Provençal Pairings: Wine with Food

The Game of Chance

by David Scott Allen

Winery: Domaine Chaume-Arnaud
Cuvée: Vinsobres
Appellation: Vinsobres
Type: Red
Vintage: 2014
Grape Varieties: 60% Grenache, 20% Syrah, 10% Cinsault, 10% Mourvedre
Alcohol: 14%
Average Retail Price: $20-24

Once again, I think I was very lucky with this pairing. I was serving Persian-spiced Lamb Shanks to friends who drink only red wine. And only red wine from France. Picky, picky. (You can find the recipe at Cocoa & Lavender.)

We had just returned from three glorious weeks in Sicily (stay tuned for a post about Sicilian rosé!), and the wine rack – at least the rack of quotidian wines – was pretty bare. But there was this bottle of Vinsobres sitting there.

Whenever I see a Provence or Côtes du Rhône red, I tend to scoop it up. Naturally, for the pleasure of drinking, but also because I want to share my thoughts with you. This was the case with the Vinsobres. I was at the local upscale grocery and asked the wine guy, “What do you have from Provence or the southern Rhône region?”

He came up with a few of the usual suspects in the rosé department, a few reds and whites that are well-distributed in the U.S., and then this Vinsobres. Honestly, I had never heard of it before and grabbed a bottle and took a chance.

I am really glad I did. Being from the Côtes du Rhône region, I was pretty confident that this wine would hold up fine to the lamb and its complex spices: bay, lime, mint, citrus, black pepper, cardamom, cinnamon, nutmeg, turmeric, saffron, and rose water… there is a lot going on in this recipe. When I popped the cork, the nose brought aromas of almond and leather; I could smell these simultaneously with the simmering lamb shanks and I knew I had a winner.

When it came to the tasting, I was surprised at the subtlety of the flavor of the lamb – with all those herbs and spices, I was expecting more intensity. But they melded into a warm, fragrant, and slightly floral sauce that showcased the meat, and brought out the best in the wine. Notes of plum, cherry, prune, cinnamon, and white pepper gave the wine a holiday feel without being cloying and syrupy. The body was medium-to-full (some of us said medium, some said full…), and the mouthfeel was smooth and silky.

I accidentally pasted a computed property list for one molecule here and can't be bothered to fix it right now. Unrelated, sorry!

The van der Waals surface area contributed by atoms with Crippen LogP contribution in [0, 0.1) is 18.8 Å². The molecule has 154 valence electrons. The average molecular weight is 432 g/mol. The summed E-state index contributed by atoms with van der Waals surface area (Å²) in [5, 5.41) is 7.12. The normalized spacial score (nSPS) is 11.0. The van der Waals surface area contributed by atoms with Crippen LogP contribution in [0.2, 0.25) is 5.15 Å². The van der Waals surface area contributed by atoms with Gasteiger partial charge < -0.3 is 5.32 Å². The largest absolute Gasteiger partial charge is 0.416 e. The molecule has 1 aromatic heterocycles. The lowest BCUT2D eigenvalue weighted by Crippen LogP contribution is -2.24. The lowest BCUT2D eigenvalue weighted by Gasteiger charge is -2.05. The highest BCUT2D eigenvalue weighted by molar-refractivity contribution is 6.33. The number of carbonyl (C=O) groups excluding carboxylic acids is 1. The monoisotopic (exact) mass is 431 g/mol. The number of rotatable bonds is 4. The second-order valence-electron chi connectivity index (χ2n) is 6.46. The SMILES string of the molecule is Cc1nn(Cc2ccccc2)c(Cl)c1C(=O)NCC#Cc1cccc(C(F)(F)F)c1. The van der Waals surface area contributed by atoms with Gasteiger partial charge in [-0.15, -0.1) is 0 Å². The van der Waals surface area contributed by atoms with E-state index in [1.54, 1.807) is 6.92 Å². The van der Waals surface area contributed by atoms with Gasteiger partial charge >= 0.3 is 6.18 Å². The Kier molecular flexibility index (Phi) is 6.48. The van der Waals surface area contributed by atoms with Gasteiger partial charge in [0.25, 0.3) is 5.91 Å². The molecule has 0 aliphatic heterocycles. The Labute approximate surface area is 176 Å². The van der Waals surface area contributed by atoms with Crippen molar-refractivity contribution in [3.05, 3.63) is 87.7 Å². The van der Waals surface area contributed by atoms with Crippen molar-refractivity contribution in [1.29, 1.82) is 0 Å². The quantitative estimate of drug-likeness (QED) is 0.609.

This Vinsobres would be wonderful with any variety of roasted, grilled, or braised meats and poultry, but I think it would also be excellent with roasted or grilled salmon.

I love when taking chances works. It doesn’t always and, for me, this column is about presenting you with good ideas. Perhaps someday we should get into what creates a bad pairing… maybe we can discuss that over a glass of wine. Or two.

2 Comments

  1. 😱 this sounds incredibly delicious. It sounds very much like a meal a German friend makes for her Persian husband on special occasions with saffron rice and other seasonal dishes joining the Persian Spiced lamb shanks..
    IT’s Left to this fine imagination what a lovely accompaniment that wine would have been with the flavor enhancing almond, leather and fruit notes you describe. Coincidentally, I had just finished listening to Science Friday wherein they were discussing why PSL has held a 15 year long run as a holiday favorite. The scientists say it is due to the marriage of those very ancient spices cardamom, cinnamon, nutmeg and they mentioned clove used in cuisines the world over that rarely fail to please and comfort the human palate making it perfect for celebrations.

  2. I find it curious that Vinsobres has not been more successful in America. For that matter, when in France it would not be a wine I would see on any home dinner table compared to almost any other area surrounding it. Marketing or price/quality ratio issue for them? Hmmm.

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